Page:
del Nido, J. M. 2020. Inscription: Taxi Work Relations, the Ficha and the Political Economy of a Market Device. Anthropology of Work Review. Vol. XLI (1), pp. 50-58.


del Nido, J. M. 2019. Tecnología, Política Pública y Modernidad Periférica: El Conflicto de Uber en Buenos Aires. Hipertextos. Vol. 11(7), pp. 171-198.


del Nido, J. M. (revise and resubmit) Uber and What the People Want: Algorithms, Neoliberalism and Populism as a Political Logic. Anthropological Theory.


del Nido, J. M. (under review - special issue on platform economies) Algorithms, Borders, and the Ethical Affordances of Buenos Aires’ Middle Class: a Political Economy Approach. Ethnos.


del Nido, J. M. (in preparation) Contractualization: Liabilities, Terms and Conditions and the Political Economy of Signatures in Buenos Aires’ taxi trade.


Book reviews and book review essays

del Nido, J.M. (forthcoming). Christin, Angèle. 2020. Metrics at Work: Journalism and the Contested Meaning of Algorithms. Princeton University Press, 272 pp. $29.95 (Hb), ISBN: 9780691175232. Journal of Cultural Economy.


del Nido, J.M. (forthcoming). Gago, Verónica. 2017. Neoliberalism from Below: Popular Pragmatics and Baroque Economies. Durham: Duke University Press, 277 pp. $26.95 (Pb.), ISBN: 9780822369127. Anthropology Book Forum.


del Nido, J.M. 2018.  Bordering (and) the Political Economies of (Talking about) Risk. PoLAR: Political and Legal Anthropology Review. Works reviewed: Mahoney, Dillon. 2017. The Art of Connection: Risk, Mobility and the Crafting of Transparency in Coastal Kenya. Oakland, CA: University of California Press; Nail, Thomas. 2016. Theory of the Border. Oxford: Oxford University Press; and Zeiderman, Austin. 2016. Endangered City: The Politics of Security and Risk in Bogotá. Durham, NC: Duke University Press.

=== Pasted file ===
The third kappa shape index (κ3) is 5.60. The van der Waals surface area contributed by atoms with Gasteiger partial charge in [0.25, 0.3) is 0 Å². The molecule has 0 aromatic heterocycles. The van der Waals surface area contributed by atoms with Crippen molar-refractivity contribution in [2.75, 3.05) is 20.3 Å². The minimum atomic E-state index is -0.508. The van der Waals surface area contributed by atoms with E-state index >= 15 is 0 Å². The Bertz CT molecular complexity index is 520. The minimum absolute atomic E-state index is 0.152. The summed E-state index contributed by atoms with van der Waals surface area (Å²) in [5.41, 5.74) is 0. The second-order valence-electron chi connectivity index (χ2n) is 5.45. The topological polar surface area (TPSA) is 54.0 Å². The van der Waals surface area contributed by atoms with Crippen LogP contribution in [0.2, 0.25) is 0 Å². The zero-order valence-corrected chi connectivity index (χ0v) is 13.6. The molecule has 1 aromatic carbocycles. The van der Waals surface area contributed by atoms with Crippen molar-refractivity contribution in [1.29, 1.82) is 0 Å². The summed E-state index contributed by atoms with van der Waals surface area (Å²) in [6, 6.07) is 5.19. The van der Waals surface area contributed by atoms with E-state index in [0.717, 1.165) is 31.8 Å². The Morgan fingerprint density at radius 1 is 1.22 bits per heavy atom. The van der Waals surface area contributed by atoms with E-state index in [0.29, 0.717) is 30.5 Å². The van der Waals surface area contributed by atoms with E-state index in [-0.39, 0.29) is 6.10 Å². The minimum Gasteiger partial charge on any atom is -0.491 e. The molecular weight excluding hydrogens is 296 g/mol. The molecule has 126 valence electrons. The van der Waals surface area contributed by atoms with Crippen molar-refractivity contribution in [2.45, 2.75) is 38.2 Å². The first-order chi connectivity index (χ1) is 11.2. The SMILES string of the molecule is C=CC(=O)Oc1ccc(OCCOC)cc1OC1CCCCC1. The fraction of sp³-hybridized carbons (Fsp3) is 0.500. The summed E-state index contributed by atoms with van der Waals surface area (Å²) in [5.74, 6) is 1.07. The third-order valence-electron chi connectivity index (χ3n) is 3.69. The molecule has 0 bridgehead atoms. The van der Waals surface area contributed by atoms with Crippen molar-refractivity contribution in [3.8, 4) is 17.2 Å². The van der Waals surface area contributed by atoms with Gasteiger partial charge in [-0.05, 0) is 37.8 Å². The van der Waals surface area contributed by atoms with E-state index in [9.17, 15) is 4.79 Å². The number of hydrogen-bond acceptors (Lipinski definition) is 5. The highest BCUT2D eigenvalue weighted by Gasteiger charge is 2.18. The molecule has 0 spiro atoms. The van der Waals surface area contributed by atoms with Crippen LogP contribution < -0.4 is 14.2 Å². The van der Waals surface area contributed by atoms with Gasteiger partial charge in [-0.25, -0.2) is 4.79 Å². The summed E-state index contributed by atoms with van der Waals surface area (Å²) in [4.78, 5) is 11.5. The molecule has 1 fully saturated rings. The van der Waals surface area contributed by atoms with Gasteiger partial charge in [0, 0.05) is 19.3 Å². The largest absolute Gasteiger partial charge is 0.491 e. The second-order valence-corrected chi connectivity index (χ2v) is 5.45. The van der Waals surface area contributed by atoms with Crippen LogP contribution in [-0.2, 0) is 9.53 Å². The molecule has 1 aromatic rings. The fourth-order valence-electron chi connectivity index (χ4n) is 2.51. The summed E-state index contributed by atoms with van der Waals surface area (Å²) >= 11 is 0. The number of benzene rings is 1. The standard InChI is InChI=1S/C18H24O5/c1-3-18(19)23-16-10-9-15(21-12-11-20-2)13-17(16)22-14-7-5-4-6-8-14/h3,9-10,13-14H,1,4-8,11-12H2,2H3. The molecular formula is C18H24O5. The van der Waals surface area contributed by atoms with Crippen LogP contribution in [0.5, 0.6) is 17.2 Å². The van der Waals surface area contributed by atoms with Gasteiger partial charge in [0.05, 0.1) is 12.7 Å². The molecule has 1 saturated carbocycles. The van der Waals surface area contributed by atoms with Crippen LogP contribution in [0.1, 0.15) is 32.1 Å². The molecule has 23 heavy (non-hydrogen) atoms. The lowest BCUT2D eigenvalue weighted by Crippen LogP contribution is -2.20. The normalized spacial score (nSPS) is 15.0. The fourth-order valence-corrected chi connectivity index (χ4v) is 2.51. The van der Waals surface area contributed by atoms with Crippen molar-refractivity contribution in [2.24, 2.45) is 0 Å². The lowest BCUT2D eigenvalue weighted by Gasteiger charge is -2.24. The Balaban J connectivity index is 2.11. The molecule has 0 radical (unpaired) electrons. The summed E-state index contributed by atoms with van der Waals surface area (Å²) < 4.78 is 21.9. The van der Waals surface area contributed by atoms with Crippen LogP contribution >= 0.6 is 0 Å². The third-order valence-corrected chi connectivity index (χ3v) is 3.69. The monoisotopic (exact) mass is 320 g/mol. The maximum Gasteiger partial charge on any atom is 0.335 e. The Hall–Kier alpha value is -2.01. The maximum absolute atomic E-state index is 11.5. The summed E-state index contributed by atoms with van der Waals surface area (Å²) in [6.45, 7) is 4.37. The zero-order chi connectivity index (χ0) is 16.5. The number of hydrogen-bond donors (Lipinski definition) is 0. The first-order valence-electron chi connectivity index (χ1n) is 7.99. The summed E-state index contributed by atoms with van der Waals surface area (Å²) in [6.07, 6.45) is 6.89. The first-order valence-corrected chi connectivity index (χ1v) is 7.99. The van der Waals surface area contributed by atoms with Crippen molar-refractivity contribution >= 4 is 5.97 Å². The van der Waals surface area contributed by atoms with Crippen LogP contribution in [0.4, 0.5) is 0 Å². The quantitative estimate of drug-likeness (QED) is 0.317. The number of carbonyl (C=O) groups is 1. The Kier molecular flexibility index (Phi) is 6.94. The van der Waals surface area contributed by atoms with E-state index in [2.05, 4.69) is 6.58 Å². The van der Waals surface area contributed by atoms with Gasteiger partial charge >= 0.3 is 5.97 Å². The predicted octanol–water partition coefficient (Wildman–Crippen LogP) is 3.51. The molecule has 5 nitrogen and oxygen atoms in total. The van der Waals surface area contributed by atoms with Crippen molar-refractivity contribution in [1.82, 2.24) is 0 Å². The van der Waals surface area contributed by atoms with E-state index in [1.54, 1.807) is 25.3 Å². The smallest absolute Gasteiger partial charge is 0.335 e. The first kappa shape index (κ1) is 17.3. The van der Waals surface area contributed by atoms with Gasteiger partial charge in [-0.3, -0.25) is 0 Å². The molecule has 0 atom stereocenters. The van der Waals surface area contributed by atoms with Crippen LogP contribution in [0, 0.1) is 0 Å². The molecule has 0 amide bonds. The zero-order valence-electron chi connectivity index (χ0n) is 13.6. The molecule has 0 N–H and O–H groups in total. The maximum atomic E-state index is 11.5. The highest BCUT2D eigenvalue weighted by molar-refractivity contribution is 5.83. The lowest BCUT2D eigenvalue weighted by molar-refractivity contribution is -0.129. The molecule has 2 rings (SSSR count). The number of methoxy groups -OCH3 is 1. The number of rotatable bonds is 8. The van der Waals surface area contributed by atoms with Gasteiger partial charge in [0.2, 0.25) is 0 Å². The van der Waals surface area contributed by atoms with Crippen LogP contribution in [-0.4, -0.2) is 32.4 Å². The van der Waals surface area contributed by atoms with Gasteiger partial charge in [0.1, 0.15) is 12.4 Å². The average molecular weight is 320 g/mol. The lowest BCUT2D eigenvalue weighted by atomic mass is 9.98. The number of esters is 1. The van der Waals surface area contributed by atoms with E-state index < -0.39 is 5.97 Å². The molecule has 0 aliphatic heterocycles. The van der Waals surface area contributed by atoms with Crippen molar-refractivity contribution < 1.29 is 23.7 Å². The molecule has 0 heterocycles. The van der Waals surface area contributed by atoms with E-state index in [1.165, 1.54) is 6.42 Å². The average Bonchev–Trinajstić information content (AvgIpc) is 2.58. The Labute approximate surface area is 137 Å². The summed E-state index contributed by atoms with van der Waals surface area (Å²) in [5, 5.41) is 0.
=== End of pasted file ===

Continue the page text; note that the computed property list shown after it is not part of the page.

del Nido, J. M. 2017. Goldstein, Daniel M. 2016. Owners of the Sidewalk: Security and Survival in the Informal City. Durham, London: Duke University Press. xiv+ 334 pp. Pb.: $26.95. ISBN: 9780822360452. Anthropological Notebooks XXIII (2): 119-120.


Policy Recommendations

del Nido, J. M. 2020. “From ‘Lives vs. The Economy’ to ‘Lives vs. Lives’: Global South Lessons on Reframing the Lockdown Debate” (policy recommendations wirh respect to the Covid-19 crisis, policy@manchester, available at:


del Nido, J. M. 2019. Tecnología y Modernidad en la Periferia: Uber y el Trabajo Pendiente. El Futuro del Trabajo Que Queremos (Argentine National Congress policy recommendations on the occasion of ILO’s Centennial). Editorial del Congreso, pp: 96-112.


Newspaper articles and general audiences

del Nido, J. M. 2019. Uber: Ongoing Battle for Buenos Aires is Testing Argentina’s Fragile Democracy. The Conversation UK, July 4th, available at


del Nido, J. M. 2014. ‘A Bazaar of Memories: The Gdansk Shipyards’, New Eastern Europe, July-August, N° 3(XII)/2014.


del Nido, J. M. 2013. ‘No Alarguemos la Eternidad’, La Nación, (Argentine national daily), July 29th.



Philomathia Post-Doctoral Research Associate